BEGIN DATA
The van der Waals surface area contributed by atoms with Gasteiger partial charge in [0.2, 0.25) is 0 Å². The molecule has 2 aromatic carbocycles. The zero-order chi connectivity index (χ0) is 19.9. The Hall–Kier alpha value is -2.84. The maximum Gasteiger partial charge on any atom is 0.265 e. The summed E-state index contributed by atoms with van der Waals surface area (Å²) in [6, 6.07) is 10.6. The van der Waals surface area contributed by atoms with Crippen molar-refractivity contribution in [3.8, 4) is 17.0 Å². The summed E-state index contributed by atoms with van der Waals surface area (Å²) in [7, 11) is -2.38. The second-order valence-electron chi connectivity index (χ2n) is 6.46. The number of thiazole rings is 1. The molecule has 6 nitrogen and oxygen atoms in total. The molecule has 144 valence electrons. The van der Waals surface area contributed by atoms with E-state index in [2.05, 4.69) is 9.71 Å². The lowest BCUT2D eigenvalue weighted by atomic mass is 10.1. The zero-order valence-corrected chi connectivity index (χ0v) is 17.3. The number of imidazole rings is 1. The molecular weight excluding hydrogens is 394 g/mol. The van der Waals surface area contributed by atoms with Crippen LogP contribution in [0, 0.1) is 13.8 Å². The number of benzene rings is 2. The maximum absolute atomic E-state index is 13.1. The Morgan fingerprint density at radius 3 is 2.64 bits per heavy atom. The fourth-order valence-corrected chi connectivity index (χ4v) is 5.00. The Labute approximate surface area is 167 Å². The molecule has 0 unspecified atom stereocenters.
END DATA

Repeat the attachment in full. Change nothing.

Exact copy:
The van der Waals surface area contributed by atoms with Gasteiger partial charge in [0.2, 0.25) is 0 Å². The molecule has 2 aromatic carbocycles. The zero-order chi connectivity index (χ0) is 19.9. The Hall–Kier alpha value is -2.84. The maximum Gasteiger partial charge on any atom is 0.265 e. The summed E-state index contributed by atoms with van der Waals surface area (Å²) in [6, 6.07) is 10.6. The van der Waals surface area contributed by atoms with Crippen molar-refractivity contribution in [3.8, 4) is 17.0 Å². The summed E-state index contributed by atoms with van der Waals surface area (Å²) in [7, 11) is -2.38. The second-order valence-electron chi connectivity index (χ2n) is 6.46. The number of thiazole rings is 1. The molecule has 6 nitrogen and oxygen atoms in total. The molecule has 144 valence electrons. The van der Waals surface area contributed by atoms with E-state index in [2.05, 4.69) is 9.71 Å². The lowest BCUT2D eigenvalue weighted by atomic mass is 10.1. The zero-order valence-corrected chi connectivity index (χ0v) is 17.3. The number of imidazole rings is 1. The molecular weight excluding hydrogens is 394 g/mol. The van der Waals surface area contributed by atoms with Crippen LogP contribution in [0, 0.1) is 13.8 Å². The number of benzene rings is 2. The maximum absolute atomic E-state index is 13.1. The Morgan fingerprint density at radius 3 is 2.64 bits per heavy atom. The fourth-order valence-corrected chi connectivity index (χ4v) is 5.00. The Labute approximate surface area is 167 Å². The molecule has 0 unspecified atom stereocenters.